JavaScript Was So Bad They Had To Add A Second Mode To Fix It

JavaScript used to be the wild west when it came to hidden errors. So many unintuitive mistakes/errors were hidden which is why JavaScript introduced strict mode to clean up those weird interactions. Strict mode adds a bunch of different rules mostly around fixing potential bugs and surfacing them to the developer.

📚 Materials/References:

ES6 Modules Video:
ES6 Modules Article:

🌎 Find Me Here:

My Blog:
My Courses:

⏱️ Timestamps:

00:00 – Introduction
00:27 – How to enter strict mode
02:30 – Reason #1 for strict mode
04:10 – Reason #2 for strict mode
05:56 – Reason #3 for strict mode
06:18 – Reason #4 for strict mode
07:19 – Reason #5 for strict mode
08:35 – Reason #6 for strict mode
09:47 – Reason #7 for strict mode
11:28 – Reason #8 for strict mode

#StrictMode #WDS #JavaScript


  1. Could you do a tutorial on await / promises / observables (more typescript content possibly?) I've found I've needed to rely on manually adding timeouts / waits using the waituntil npm package but was wondering if there was a better way to do this? Just more DB involved content would be nice I guess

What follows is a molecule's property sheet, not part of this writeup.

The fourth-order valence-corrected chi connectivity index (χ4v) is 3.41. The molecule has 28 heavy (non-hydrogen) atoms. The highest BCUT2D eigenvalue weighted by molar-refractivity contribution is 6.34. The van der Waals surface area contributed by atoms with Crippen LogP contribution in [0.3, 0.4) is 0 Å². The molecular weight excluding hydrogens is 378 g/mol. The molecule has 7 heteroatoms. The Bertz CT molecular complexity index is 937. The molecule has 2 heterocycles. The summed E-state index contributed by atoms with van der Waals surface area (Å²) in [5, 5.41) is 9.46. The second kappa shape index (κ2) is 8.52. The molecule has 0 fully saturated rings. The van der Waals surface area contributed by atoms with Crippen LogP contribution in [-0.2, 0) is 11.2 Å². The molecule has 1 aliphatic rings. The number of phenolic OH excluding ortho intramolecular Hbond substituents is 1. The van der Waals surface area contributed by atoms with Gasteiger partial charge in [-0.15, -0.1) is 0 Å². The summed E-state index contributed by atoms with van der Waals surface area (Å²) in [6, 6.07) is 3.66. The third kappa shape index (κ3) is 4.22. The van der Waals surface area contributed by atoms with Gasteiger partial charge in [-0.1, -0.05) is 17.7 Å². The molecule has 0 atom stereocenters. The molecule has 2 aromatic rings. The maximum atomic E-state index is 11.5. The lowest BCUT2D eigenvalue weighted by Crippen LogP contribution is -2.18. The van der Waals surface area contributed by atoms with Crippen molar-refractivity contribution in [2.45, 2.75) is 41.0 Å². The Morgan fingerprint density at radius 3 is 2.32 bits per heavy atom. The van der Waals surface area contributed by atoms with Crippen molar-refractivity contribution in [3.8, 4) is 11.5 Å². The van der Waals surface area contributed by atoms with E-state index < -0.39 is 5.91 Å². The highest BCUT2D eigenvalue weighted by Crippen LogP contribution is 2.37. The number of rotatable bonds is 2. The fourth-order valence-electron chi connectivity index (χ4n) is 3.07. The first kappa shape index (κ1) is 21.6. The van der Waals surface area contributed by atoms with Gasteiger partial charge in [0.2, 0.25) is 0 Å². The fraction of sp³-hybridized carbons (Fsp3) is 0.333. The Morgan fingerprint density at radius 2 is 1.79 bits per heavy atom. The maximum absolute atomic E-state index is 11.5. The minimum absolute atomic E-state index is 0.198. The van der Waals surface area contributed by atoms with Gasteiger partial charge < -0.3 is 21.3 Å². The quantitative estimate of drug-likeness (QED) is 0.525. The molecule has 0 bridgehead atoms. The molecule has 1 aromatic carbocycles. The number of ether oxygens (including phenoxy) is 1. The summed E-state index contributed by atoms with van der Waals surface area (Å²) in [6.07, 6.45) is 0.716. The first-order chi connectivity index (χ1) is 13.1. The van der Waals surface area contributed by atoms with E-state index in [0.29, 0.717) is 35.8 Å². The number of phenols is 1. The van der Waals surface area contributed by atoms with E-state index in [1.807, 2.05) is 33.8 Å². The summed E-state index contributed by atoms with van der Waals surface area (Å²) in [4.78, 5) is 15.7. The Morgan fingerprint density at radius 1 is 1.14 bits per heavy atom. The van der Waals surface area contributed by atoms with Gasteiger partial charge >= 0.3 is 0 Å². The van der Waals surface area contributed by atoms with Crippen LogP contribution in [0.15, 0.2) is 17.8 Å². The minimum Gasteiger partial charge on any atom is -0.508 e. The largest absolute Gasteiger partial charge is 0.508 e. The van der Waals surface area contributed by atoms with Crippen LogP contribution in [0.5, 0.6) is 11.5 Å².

2. Hi Kyle. Hope you are doing well. A question from a professional perspective, if you dont mind. On a daily basis, at your workplace, what percentage of the time do you work in js, ts, react (each separate)? The reason i am asking, is that you keep doing these tutorials in/for js, but I(or many) try to switch to the react syntax and don't really write that much code in actual js anymore.

  3. Hi Web Dev Simplified, I truly love your videos, you are the reason why I originally got into web development. You've taught me so much in the past year and a half, and I was wondering if you could make a tutorial on implementing ads into your website. I've been trying for a while now but I can't seem to get it to work.

  4. Javascript as others 'moderns' languages like python, php is, and remain still bad regardless of every effort to improve it.
    (like typescript, flow, coffeescript etc).